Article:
October 10, 2009
Canada Health Care - Part 5
In late September, 2009 I asked my newsletter subscribers that live in Canada to write to me with their positive and negative stories about the Canadian health-care system. Craig Mouldey wrote the following unedited letter:
In your recent "Ask the Builder" issue, you asked Canadian subscribers to comment on our health care. I avoid hospitals and doctors like the plague, but here is what I know first hand, second hand and from the news.
Two elections past, the current health care system was an election issue because of the long wait times to get needed treatment. Of course the socialist/liberal sort insist this "universal health care" must be protected at all costs. They even make a big issue about people who can actually afford more private care going to private clinics and hospitals. They view this as a threat to Canada's health care. That is utter nonsense.
If somebody can afford to go to a private hospital or clinic, then that gets them out of the very long line-ups and makes treatment for those who cannot afford to pay out of pocket that much quicker. I had a hernia just above my belly button for years and back in the 1990's decided it was time to get it fixed. I opted to pay extra and go to Shouldice Clinic, which is private and specialized in just hernia operations. The extra cost to me was more than worth it.
I know that in recent years some things are not covered any more. Ambulance service is extra. In some situations, an over night stay is extra and if food is required, that is extra too. Eye exams are no longer covered. Stuff like that. If anyone needed knee replacement surgery, they have to get in line. I'm sure we are talking months if not longer, and nobody gets to see a specialist unless another doctor has referred the person to them. Obviously the entire system is under financial strain. I think the idea of "free" health care caused a lot of people to rush off to the hospital every time they got a sniffle or bump on their head.
There is a bit of history that could be very important in this hour, and I may never know the answer to this question. My mother was born in 1928, the youngest of 5 children. Just in time for the great depression. My grandfather was just an ordinary working blue collar guy. He worked for a company called Taylor Safes which was eventually taken over by a company called Mosler, so he worked for Mosler-Taylor. Then it was Chubb-Mosler-Taylor.
My grandmother was a stay at home mother. From about the age of 3, my mother became quite ill and was in and out of hospitals all through her childhood and teen years. She had major surgery on her spine. She contacted spinal meningitis at some point and another bone disease called osteomelitis. I remember this flaring up from time to time and causing her great pain.
My point? How did a single wage-earning man in a blue collar job, before medicare, during the great depression, with 5 children manage to have his one child go through all this surgery and hospital care and not go into the ditch financially? Something must have been different about how things were run then but I don't know what it was. It seems to have worked. This is my mother in hospital as a little girl. (Craig included a photo of a child sitting on what appears to be a hospital bed. The smiling child has a plate of food in her lap.)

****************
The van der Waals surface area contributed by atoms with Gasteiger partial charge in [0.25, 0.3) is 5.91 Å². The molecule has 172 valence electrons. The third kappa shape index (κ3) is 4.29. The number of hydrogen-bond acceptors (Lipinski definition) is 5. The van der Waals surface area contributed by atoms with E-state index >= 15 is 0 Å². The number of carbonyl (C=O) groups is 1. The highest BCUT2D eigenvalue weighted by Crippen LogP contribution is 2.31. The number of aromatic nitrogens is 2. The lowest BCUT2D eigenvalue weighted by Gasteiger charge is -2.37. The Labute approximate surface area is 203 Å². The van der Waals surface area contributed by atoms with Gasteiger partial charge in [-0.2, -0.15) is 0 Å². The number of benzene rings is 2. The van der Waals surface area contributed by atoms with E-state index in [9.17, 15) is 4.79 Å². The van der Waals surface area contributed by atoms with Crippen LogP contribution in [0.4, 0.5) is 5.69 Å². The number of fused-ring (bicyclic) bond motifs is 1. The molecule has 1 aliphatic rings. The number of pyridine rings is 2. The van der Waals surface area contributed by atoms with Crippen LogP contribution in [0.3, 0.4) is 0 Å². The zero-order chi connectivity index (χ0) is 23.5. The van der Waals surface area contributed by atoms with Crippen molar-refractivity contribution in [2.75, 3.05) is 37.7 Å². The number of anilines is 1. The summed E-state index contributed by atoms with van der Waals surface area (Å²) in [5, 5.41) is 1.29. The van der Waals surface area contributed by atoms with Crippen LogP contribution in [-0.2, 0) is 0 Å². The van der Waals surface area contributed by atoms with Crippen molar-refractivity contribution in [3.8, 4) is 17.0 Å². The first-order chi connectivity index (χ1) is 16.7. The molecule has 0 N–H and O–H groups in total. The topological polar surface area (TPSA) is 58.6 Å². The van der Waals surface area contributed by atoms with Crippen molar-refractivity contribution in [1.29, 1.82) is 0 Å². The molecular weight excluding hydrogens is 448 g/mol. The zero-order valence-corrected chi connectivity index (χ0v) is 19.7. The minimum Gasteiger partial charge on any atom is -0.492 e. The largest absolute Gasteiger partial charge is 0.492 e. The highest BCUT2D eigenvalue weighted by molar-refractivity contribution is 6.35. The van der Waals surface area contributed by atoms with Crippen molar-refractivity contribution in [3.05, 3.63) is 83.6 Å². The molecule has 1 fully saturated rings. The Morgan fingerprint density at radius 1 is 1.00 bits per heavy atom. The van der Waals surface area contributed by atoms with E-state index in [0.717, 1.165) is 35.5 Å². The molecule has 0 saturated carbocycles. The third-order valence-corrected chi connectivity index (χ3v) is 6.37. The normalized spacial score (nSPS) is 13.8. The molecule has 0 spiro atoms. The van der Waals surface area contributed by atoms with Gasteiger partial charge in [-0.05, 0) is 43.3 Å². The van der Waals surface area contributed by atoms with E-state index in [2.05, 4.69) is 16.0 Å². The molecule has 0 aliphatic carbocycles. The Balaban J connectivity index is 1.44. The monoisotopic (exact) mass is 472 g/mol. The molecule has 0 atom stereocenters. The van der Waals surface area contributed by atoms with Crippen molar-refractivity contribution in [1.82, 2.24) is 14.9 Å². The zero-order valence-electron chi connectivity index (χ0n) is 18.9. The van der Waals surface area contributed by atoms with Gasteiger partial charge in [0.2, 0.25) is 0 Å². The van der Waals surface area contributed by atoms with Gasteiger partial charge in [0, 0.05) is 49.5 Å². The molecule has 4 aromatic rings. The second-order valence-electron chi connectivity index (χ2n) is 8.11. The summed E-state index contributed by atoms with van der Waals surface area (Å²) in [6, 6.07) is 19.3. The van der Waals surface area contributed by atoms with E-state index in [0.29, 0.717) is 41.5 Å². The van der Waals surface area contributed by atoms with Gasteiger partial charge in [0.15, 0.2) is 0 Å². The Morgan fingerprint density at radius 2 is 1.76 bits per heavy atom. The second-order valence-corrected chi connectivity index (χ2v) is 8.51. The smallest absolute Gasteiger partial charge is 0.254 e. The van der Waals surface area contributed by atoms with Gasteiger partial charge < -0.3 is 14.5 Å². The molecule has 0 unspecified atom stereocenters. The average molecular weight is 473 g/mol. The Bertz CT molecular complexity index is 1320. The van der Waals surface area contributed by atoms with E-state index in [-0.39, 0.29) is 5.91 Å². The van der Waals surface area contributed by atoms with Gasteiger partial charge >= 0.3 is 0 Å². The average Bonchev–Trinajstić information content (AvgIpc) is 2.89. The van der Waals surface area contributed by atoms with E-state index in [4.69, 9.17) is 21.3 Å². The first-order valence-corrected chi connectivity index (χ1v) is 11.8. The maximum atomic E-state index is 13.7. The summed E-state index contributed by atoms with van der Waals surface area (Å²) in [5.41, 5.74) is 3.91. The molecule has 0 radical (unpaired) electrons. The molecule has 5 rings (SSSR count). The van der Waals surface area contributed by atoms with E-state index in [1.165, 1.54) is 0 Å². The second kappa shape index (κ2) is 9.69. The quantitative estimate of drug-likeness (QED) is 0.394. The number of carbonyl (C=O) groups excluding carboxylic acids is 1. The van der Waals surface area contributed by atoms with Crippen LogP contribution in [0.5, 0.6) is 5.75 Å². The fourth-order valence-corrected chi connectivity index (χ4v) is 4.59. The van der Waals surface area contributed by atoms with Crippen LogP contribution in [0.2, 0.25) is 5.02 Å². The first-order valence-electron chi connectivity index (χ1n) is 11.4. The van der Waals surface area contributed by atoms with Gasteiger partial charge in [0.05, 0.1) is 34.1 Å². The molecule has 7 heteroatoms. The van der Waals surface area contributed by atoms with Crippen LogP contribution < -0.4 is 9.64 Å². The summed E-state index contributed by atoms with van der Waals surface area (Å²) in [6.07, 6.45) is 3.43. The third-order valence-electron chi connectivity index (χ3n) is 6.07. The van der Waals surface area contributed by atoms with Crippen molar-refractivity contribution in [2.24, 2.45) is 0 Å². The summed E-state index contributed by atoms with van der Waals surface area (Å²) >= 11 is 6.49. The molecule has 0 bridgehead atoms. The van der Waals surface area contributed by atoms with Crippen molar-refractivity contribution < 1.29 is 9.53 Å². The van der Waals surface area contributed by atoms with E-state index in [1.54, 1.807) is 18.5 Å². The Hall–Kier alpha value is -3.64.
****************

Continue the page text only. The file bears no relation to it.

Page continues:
Universal health care sounds so lovely and "Christian". But it only sounds that way. Socialists use "Christian" terminology to make their aims appeal to the unsuspecting. Having the government run much isn't a good idea in my view. It always means they take more control over our lives and leaves us with fewer and fewer choices and less and less of our hard earned money. I read an article recently that put the blame for high drug prices squarely on the FDA and their meddling. Remove government involvement and prices will go down.
I think you are fighting the right fight Tim. I hope for all of us that you and your countrymen prevail and the country doesn't progress any further down this insane path your leaders are taking you. Meanwhile, I am working on my own government and flapping my gums to others every chance I can. My latest to the government is:When will I be able to stop playing pretend, and really own my home? I pay "property tax". What is this if not rent? If I don't pay it, they eventually come and take away my home. So, how then can it be said that I "own" my house and property?
Tim, I forgot to mention this about our health care. We moved to a much smaller community in early June, to Port Colborne. It has a hospital that had it all: Emergency room, surgery, critical care. You have a heart attack, you go there, minutes away. Recently the Ontario Government has changed things. You can go there if you have a broken bone or need stitches or things like that. If it is something urgent and serious, you have to go to a hospital in Welland or St. Catherines. So, basically this hospital has become an over sized walk in clinic!
On October 16, 2009 I received an email from Bud O'Reilly, a retired news reporter. I've not confirmed the following, but have every reason to suspect this is 100 percent true:
"Your #5 e-mail response from a Canadian regarding Canada's universal health care mentioned the Port Colborne Ontario hospital cutting back on services. I am familiar with the hospitals in that area. What your corespondent has noticed is a streamlining of the Ontario hospital system, eliminating duplication of services in the region. I point out that the Welland hospital is only about eight miles away from Port Colborne and going there for relatively serious surgery is not a hardship. The Ontario Government has also established "Trauma Centres", hospitals that are especially equipped for emergency treatments. Both changes are what makes the system financially viable for taxpayers."
Posted by Tim Carter at October 10, 2009 7:27 AM